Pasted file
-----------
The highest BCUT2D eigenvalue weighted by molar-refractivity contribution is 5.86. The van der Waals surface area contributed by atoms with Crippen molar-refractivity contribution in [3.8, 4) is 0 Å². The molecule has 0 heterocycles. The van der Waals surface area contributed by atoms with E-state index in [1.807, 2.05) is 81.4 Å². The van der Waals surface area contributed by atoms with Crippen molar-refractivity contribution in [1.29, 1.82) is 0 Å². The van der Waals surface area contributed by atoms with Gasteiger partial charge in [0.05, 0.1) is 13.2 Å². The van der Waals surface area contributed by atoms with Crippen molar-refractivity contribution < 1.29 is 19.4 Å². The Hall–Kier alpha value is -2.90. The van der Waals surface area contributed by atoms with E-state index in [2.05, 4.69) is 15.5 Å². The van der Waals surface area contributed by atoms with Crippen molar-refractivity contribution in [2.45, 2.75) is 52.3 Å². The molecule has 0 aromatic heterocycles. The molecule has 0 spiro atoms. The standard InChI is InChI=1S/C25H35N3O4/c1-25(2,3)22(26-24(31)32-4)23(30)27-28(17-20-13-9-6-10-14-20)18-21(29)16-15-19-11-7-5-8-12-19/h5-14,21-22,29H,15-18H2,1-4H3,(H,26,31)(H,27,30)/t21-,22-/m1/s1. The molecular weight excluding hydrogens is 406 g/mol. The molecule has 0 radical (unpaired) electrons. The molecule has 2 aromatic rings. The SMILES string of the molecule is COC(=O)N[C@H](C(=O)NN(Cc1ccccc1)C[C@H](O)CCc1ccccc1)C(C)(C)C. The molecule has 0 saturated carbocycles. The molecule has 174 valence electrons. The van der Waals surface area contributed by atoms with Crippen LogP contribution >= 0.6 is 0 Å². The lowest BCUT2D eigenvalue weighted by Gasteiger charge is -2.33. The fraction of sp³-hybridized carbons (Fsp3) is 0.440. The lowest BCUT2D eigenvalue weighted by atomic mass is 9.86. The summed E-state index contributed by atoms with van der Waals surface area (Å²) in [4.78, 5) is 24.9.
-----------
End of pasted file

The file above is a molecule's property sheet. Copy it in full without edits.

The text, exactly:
The highest BCUT2D eigenvalue weighted by molar-refractivity contribution is 5.86. The van der Waals surface area contributed by atoms with Crippen molar-refractivity contribution in [3.8, 4) is 0 Å². The molecule has 0 heterocycles. The van der Waals surface area contributed by atoms with E-state index in [1.807, 2.05) is 81.4 Å². The van der Waals surface area contributed by atoms with Crippen molar-refractivity contribution in [1.29, 1.82) is 0 Å². The van der Waals surface area contributed by atoms with Gasteiger partial charge in [0.05, 0.1) is 13.2 Å². The van der Waals surface area contributed by atoms with Crippen molar-refractivity contribution < 1.29 is 19.4 Å². The Hall–Kier alpha value is -2.90. The van der Waals surface area contributed by atoms with E-state index in [2.05, 4.69) is 15.5 Å². The van der Waals surface area contributed by atoms with Crippen molar-refractivity contribution in [2.45, 2.75) is 52.3 Å². The molecule has 0 aromatic heterocycles. The molecule has 0 spiro atoms. The standard InChI is InChI=1S/C25H35N3O4/c1-25(2,3)22(26-24(31)32-4)23(30)27-28(17-20-13-9-6-10-14-20)18-21(29)16-15-19-11-7-5-8-12-19/h5-14,21-22,29H,15-18H2,1-4H3,(H,26,31)(H,27,30)/t21-,22-/m1/s1. The molecular weight excluding hydrogens is 406 g/mol. The molecule has 0 radical (unpaired) electrons. The molecule has 2 aromatic rings. The SMILES string of the molecule is COC(=O)N[C@H](C(=O)NN(Cc1ccccc1)C[C@H](O)CCc1ccccc1)C(C)(C)C. The molecule has 0 saturated carbocycles. The molecule has 174 valence electrons. The van der Waals surface area contributed by atoms with Crippen LogP contribution >= 0.6 is 0 Å². The lowest BCUT2D eigenvalue weighted by Gasteiger charge is -2.33. The fraction of sp³-hybridized carbons (Fsp3) is 0.440. The lowest BCUT2D eigenvalue weighted by atomic mass is 9.86. The summed E-state index contributed by atoms with van der Waals surface area (Å²) in [4.78, 5) is 24.9.